Help For When Mother's Day Isn't Happy

BlogHer Original Post

Next Sunday is Mother’s Day in the States. For some this is a time to celebrate and fawn, thank and praise. For others it is a day that highlights their lack, or shines a spotlight on their sorrow. A complicated day then – and not at all as simple as the row of supermarket greeting cards seems to attest.

In 1997 my first child, Simeon, arrived stillborn and a I passed through a Mother’s Day in a queer state of being. I felt I had become a mother, yet I had no one to mother. People kept saying that I had “lost” a baby. The terminology troubled me and I struggled to find better words to describe what I was experiencing.

This year a dear friend is mourning the loss of her first child, who’s heart stopped beating midway through her second trimester. As I try to be a good traveling companion to her on the journey, memories and feelings from Simeon’s pregnancy and birth have come rushing back. Now I have so many more resources at my fingertips. Now help is a hand.

So on this Mother’s Day I offer these resources to you – for yourself, for a friend. And I hope that in the midst of the complicated emotions Mother’s Day might bring you may find among them, hope.


If you need a gift to memorialize a child turn to Stacy, the soulful artist at Bella Wish. Stacy makes personalized pendants which make a lovely traditional Mother’s Day gift. She can also help you find a way to support and remember someone on a more difficult journey. (She’s making my friend a set of pendants that say “carry” and “hope.” What words might help someone you know through their trying time?)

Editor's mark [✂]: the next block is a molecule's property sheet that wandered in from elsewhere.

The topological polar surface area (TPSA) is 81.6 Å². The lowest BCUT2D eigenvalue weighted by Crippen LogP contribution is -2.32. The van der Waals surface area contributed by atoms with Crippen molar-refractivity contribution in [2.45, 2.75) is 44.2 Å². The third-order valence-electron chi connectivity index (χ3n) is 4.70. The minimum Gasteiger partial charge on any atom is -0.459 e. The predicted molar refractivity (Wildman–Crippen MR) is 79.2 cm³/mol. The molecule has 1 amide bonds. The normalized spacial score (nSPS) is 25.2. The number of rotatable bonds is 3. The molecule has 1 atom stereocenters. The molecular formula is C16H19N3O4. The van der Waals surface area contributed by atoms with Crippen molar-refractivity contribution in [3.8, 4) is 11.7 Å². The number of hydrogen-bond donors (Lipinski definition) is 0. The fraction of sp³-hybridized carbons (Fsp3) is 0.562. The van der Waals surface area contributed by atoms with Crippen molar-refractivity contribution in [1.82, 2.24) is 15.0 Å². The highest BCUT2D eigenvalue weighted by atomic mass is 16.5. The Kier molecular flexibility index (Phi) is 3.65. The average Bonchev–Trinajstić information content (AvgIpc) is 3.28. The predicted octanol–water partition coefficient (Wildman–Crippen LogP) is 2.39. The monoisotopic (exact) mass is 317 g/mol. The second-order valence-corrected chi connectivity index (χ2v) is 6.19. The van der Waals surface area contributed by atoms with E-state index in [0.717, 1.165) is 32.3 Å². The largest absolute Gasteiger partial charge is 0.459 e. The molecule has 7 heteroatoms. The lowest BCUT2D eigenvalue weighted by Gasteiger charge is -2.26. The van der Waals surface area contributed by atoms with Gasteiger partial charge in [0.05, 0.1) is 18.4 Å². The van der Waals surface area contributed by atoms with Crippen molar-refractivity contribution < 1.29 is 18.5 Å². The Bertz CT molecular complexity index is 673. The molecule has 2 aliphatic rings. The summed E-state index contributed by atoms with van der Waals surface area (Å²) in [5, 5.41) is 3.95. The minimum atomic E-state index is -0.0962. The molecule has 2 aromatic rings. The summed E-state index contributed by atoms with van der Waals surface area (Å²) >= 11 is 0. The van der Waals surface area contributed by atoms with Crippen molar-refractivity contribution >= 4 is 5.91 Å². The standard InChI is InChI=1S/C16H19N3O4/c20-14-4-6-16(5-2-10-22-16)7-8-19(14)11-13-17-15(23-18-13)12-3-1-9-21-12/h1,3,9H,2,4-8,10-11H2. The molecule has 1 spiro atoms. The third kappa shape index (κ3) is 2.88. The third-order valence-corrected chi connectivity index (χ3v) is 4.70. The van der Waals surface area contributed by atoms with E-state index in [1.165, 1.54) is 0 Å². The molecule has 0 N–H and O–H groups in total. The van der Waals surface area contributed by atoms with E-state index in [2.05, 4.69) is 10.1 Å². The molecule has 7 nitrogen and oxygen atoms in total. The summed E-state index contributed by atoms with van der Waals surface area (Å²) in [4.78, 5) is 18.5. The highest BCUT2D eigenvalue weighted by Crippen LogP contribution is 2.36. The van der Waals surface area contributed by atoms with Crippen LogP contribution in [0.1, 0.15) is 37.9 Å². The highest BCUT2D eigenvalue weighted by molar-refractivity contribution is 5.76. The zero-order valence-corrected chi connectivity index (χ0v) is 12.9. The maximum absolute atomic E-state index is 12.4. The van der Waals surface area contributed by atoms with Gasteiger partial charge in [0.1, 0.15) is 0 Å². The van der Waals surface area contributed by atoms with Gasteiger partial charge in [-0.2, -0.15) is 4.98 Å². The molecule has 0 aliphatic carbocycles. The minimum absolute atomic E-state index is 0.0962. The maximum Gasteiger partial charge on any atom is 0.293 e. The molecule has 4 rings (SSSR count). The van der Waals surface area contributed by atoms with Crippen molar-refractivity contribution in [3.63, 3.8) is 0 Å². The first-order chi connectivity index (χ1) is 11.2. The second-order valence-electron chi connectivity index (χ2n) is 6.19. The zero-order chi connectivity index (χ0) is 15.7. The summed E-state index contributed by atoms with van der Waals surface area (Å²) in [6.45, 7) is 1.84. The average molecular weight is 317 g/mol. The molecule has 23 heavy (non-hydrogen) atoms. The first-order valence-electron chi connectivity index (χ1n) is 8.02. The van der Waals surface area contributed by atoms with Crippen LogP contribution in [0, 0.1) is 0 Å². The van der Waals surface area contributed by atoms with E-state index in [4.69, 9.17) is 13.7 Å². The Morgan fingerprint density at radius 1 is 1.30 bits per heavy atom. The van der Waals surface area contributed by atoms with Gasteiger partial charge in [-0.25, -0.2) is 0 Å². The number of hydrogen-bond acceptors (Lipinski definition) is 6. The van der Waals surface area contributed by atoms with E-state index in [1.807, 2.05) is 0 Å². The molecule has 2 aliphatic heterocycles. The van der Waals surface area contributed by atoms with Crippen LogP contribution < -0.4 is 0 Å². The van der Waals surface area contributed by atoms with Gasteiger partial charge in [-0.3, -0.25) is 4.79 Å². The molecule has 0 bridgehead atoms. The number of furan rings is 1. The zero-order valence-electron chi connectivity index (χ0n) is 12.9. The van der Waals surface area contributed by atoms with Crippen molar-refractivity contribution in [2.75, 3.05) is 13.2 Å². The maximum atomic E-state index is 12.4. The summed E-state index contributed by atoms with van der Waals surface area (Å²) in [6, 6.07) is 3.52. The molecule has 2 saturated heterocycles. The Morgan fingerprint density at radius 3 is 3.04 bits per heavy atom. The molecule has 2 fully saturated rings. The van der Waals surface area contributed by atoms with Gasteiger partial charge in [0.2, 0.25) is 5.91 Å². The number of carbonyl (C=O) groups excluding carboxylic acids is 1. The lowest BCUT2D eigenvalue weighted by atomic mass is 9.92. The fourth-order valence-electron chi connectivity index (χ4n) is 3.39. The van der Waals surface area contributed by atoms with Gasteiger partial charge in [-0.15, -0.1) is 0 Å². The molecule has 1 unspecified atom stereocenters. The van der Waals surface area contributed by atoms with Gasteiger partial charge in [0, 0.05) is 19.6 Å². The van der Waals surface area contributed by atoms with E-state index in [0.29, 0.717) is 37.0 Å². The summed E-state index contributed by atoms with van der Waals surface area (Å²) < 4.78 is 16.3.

If you or someone you know are mourning the unexpected end of a pregnancy or trying to survive a child’s death, Jenny Schroedel’s new book “Naming the Child: Hope-filled reflections on miscarriage, still birth and child loss offers heartfelt stories and suggestions for both mourning and remembering. I’m honored that Jenny included Simeon’s story in her book. She handled our story with respect and care, as she does all the stories on her beautiful and helpful website.

At Surviving Baby there’s an excellent list of practical to “do’s and don’ts” in the post What to do When Her Baby Dies.

If you are on a journey through fertility Melissa Ford has a fantastic website, Stirrup Queens, and has recently published all her findings in her new book Navigating the Land of If: Understanding Infertility and Exploring your Options.

If you need to follow the story of ‘someone like you’ I highly recommend the poetic Kate at Sweet Salty, who writes about the loss of one of her twin sons, and the joy of mothering the two boys who are still with her. 

Also on my list of recommendations is Jennell Paris at the Paris Project who writes frankly and thoughtfully about the loss of her triplets and her journey through pregnancy and parenthood. Jennell’s article When Mother’s Day is Hard is especially timely.

Rachelle Mee-Chapman is an alt.minster, mom, write, and American ex-pat in Denmark. You can find her at Magpie Girl, follow her on Twitter, and friend her on Facebook. Thank you for reading!


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